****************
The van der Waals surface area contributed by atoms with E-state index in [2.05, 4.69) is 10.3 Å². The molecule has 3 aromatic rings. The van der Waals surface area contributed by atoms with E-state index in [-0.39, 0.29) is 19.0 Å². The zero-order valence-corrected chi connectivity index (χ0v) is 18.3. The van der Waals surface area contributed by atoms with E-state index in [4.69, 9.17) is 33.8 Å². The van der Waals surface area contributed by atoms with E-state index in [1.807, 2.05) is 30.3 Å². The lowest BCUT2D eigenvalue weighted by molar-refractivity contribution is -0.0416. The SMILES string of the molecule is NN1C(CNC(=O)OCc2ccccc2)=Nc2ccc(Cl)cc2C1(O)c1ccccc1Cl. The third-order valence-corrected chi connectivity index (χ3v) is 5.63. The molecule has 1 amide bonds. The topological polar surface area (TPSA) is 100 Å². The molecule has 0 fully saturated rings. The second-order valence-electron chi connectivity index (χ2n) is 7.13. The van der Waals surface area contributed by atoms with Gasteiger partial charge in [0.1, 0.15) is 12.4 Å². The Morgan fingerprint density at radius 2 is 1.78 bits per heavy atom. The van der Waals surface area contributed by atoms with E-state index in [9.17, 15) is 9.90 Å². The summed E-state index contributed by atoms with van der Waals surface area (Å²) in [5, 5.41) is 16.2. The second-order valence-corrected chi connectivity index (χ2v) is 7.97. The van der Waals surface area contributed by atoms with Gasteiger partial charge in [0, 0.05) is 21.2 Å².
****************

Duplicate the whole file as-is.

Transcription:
The van der Waals surface area contributed by atoms with E-state index in [2.05, 4.69) is 10.3 Å². The molecule has 3 aromatic rings. The van der Waals surface area contributed by atoms with E-state index in [-0.39, 0.29) is 19.0 Å². The zero-order valence-corrected chi connectivity index (χ0v) is 18.3. The van der Waals surface area contributed by atoms with E-state index in [4.69, 9.17) is 33.8 Å². The van der Waals surface area contributed by atoms with E-state index in [1.807, 2.05) is 30.3 Å². The lowest BCUT2D eigenvalue weighted by molar-refractivity contribution is -0.0416. The SMILES string of the molecule is NN1C(CNC(=O)OCc2ccccc2)=Nc2ccc(Cl)cc2C1(O)c1ccccc1Cl. The third-order valence-corrected chi connectivity index (χ3v) is 5.63. The molecule has 1 amide bonds. The topological polar surface area (TPSA) is 100 Å². The molecule has 0 fully saturated rings. The second-order valence-electron chi connectivity index (χ2n) is 7.13. The van der Waals surface area contributed by atoms with Gasteiger partial charge in [0.1, 0.15) is 12.4 Å². The Morgan fingerprint density at radius 2 is 1.78 bits per heavy atom. The van der Waals surface area contributed by atoms with E-state index in [9.17, 15) is 9.90 Å². The summed E-state index contributed by atoms with van der Waals surface area (Å²) in [5, 5.41) is 16.2. The second-order valence-corrected chi connectivity index (χ2v) is 7.97. The van der Waals surface area contributed by atoms with Gasteiger partial charge in [0, 0.05) is 21.2 Å².